I regard art as a primal phenomenon that in no conceivable circumstances can be banished from the world ... Self-examination teaches me that artistic representation is a natural and indispensable mode of vital expression. Therefore I cannot believe that even the most utilitarian and mechanised society could ever permit the general type I modestly represent to become extinct ... I am convinced that man will always need the holy and liberating form of play that is called art in order to feel himself as properly human.

One thing I hope this anthology will do – by virtue of the poems in it and through the juxtaposition of British writing with American and Commonwealth – is to shake the notion that British poetry of the period has been discreditably or pitiably provincial or parochial. Those who have voiced the complaint have not invariably been famous cosmopolitans or renowned for their understanding of the wide world. Their internationalism has largely taken the shape of regression to modes (such as Surrealism) which reached their modest apex several decades ago, or else of snapping up the extraneous mannerisms of more recent European writers, some of whom have enjoyed the unfair advantages of revolution, proscription, imprisonment or even death. Provincialism and its opposite – whatever its opposite is – is a question not of techniques or accessories, but of attitudes of mind, and when we are reproachfully referred to ‘the mainstream’ of European culture or world literature we are entitled to ask where exactly that stream is and what flows in it. However modish on the international poetry circuit, a concrete poem or a ‘sound’ poem (less ambiguously termed Lautgedichte) can be a good deal more parochial – ‘confined to narrow area’ (COD) – and more trivial than a conventionally metrical sonnet: the effects may be striking, but they do not strike very deep. ‘Look in thy heart, and write’ – perhaps the advice isn’t quite as foolish as we were brought up to believe, if you consider its context, and if you think of the places people choose to look in nowadays.

A related charge is that of gentility, which in 1962 A. Alvarez described with some degree of truth as ‘the disease so often found in English culture’. ‘Gentility,’ said Mr Alvarez at that time, ‘is a belief that life is always more or less orderly, people always more or less polite, their emotions and habits more or less decent and more or less controllable; that God, in short, is more or less good.’ I doubt if there are many contemporary poets who believe all of those things simultaneously – though some may believe a few of them and wish they could believe others. Civility is an apple off another tree, and not to be confused with gentility; in my early experience, gentility would never dream of writing poetry at all, but that was some while ago. Those who subsequently seized on Mr Alvarez’s diagnosis for their own purposes have wanted blood all over the streets – ‘madhouse and the whole thing there’. Art is not an outbreak of violence – something readily come by elsewhere – or a mere imitation of it, but an ordering of experience, however precarious-seeming, of internal and external events, which enacts and interprets disorder more firmly and poignantly than anything else can do, even while containing it. Howard Nemerov has said: ‘There is no thought so secret or so unique, so wicked or shameful or sublime, that the same has not quietly occurred to many others. Poetry is a realm in which such thoughts, such feelings may be tested without imprecating disaster as a consequence in the practical realm; hence its subversive character is highly civilised and civilising.’ To this, one would only wish to add the rider that poetry as exorcism or, to use Mr Nemerov’s word, ‘testing’ is in a different category from poetry as a means of solely personal therapy or self-exhibition.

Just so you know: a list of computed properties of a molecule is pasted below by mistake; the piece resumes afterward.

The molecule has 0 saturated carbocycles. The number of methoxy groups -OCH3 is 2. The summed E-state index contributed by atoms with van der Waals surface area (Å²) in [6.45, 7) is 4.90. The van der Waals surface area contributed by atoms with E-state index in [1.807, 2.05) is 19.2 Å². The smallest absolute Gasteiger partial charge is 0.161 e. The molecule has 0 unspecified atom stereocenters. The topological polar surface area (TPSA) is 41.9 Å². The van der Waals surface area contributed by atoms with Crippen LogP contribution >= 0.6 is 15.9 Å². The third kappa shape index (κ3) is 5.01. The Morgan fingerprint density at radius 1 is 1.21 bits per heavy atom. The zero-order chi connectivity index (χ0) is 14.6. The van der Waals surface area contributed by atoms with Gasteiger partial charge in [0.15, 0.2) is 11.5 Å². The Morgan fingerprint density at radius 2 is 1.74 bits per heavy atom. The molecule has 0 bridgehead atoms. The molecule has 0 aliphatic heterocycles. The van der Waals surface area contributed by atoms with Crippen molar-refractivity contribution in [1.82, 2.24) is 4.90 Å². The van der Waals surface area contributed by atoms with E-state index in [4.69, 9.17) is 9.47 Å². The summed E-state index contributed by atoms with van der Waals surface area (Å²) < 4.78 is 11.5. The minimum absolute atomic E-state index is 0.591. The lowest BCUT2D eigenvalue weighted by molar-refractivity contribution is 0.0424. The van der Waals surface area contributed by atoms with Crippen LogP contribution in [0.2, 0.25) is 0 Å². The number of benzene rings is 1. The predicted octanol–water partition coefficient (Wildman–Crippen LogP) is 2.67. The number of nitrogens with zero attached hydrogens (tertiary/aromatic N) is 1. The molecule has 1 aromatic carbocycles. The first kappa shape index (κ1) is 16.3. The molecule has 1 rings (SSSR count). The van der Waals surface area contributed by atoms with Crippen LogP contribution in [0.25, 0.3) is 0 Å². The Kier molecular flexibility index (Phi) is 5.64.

They write most fluently of scars who never felt a wound. ‘Violent’ verse is not far removed from its seeming and equally common opposite, the bland, disembodiedly sensitive or namby-pamby verse that never puts a foot wrong, or right; both add, supererogatorily, to the stock of available unreality. The poetry of civility, passion and order is the true antithesis of both.

Certainly there is plenty of boring verse around: there always has been. But it may be worth dwelling briefly on the dullness or, more politely, unambitiousness with which our period has been charged. The complaint has not come from the general public, needless to say, but from poetry writers and professional fanciers themselves. Granted, it would be splendid to have on the scene a sublime and unmistakable genius or two, a Shakespeare or a Milton, even a Wordsworth or a Pope: and more splendid still if the complainant himself could be seen as that overmastering genius. Somewhat similarly, the idea of a strong and scintillating national leader is exciting at a time of laborious democratic procedures. It may seem that there is a fairly constant supply of creative genius available, and in an age of egalitarian feeling and institutions this is spread widely and hence rather thinly. The truth more probably is that the arts have their rhythms, not inevitably and certainly not traceably linked to external conditions, and as yet unpredictable and as inexplicable as their laws. The impetus towards excellence persists, despite well-intentioned agencies, and so does the desire for it. And one bright aspect of the period is that, whether or not it can show any towering mountains, its landscape is manifold and variegated. The call for towering mountains resembles the wartime demand for war poets in that it usually comes from those who don’t really want poetry at all, let alone towering poetry. If the politico-social analogy is valid, there is reason for hoping that individualism can survive in an egalitarian and hence constrained environment, and even in a society apparently more excited by theory and doctrine than exercised by the actualities which these are reckoned to account for or determine. But enough on this topic – the present is an Oxford Book, not an Old Moore’s Almanac.